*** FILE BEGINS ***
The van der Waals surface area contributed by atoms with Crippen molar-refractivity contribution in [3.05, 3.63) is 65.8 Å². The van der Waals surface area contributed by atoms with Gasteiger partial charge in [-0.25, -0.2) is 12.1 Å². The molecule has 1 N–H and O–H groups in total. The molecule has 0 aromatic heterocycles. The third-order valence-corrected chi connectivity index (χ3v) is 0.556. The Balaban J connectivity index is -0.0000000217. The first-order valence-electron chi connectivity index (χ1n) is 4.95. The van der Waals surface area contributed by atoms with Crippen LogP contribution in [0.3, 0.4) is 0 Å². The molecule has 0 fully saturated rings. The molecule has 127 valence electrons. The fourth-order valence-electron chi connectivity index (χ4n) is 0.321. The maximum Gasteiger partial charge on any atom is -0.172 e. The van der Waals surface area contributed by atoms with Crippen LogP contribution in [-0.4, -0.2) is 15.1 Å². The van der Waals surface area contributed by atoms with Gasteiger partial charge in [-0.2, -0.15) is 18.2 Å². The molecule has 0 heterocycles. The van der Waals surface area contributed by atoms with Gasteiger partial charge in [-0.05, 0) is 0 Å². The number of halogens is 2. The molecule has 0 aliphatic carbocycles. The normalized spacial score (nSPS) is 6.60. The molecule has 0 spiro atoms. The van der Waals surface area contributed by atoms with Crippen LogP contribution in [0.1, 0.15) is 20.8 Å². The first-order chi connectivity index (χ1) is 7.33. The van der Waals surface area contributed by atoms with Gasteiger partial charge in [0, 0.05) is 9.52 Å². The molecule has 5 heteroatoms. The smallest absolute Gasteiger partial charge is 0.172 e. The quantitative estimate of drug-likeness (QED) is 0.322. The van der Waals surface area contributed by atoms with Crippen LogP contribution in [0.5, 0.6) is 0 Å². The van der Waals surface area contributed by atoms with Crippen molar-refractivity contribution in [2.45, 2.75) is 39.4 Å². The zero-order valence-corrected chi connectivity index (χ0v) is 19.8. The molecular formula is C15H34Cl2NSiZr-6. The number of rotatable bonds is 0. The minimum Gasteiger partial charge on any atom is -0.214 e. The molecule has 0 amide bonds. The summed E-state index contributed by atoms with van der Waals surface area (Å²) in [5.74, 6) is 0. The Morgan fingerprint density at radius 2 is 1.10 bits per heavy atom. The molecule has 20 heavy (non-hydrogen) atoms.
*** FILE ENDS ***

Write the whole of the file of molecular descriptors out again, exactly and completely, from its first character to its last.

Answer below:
The van der Waals surface area contributed by atoms with Crippen molar-refractivity contribution in [3.05, 3.63) is 65.8 Å². The van der Waals surface area contributed by atoms with Gasteiger partial charge in [-0.25, -0.2) is 12.1 Å². The molecule has 1 N–H and O–H groups in total. The molecule has 0 aromatic heterocycles. The third-order valence-corrected chi connectivity index (χ3v) is 0.556. The Balaban J connectivity index is -0.0000000217. The first-order valence-electron chi connectivity index (χ1n) is 4.95. The van der Waals surface area contributed by atoms with Crippen LogP contribution in [0.3, 0.4) is 0 Å². The molecule has 0 fully saturated rings. The molecule has 127 valence electrons. The fourth-order valence-electron chi connectivity index (χ4n) is 0.321. The maximum Gasteiger partial charge on any atom is -0.172 e. The van der Waals surface area contributed by atoms with Crippen LogP contribution in [-0.4, -0.2) is 15.1 Å². The van der Waals surface area contributed by atoms with Gasteiger partial charge in [-0.2, -0.15) is 18.2 Å². The molecule has 0 heterocycles. The van der Waals surface area contributed by atoms with Gasteiger partial charge in [-0.05, 0) is 0 Å². The number of halogens is 2. The molecule has 0 aliphatic carbocycles. The normalized spacial score (nSPS) is 6.60. The molecule has 0 spiro atoms. The van der Waals surface area contributed by atoms with Crippen LogP contribution in [0.1, 0.15) is 20.8 Å². The first-order chi connectivity index (χ1) is 7.33. The van der Waals surface area contributed by atoms with Gasteiger partial charge in [0, 0.05) is 9.52 Å². The molecule has 5 heteroatoms. The smallest absolute Gasteiger partial charge is 0.172 e. The quantitative estimate of drug-likeness (QED) is 0.322. The van der Waals surface area contributed by atoms with Crippen LogP contribution in [0.5, 0.6) is 0 Å². The van der Waals surface area contributed by atoms with Crippen molar-refractivity contribution in [2.45, 2.75) is 39.4 Å². The zero-order valence-corrected chi connectivity index (χ0v) is 19.8. The molecular formula is C15H34Cl2NSiZr-6. The number of rotatable bonds is 0. The minimum Gasteiger partial charge on any atom is -0.214 e. The molecule has 0 amide bonds. The summed E-state index contributed by atoms with van der Waals surface area (Å²) in [5.74, 6) is 0. The Morgan fingerprint density at radius 2 is 1.10 bits per heavy atom. The molecule has 20 heavy (non-hydrogen) atoms.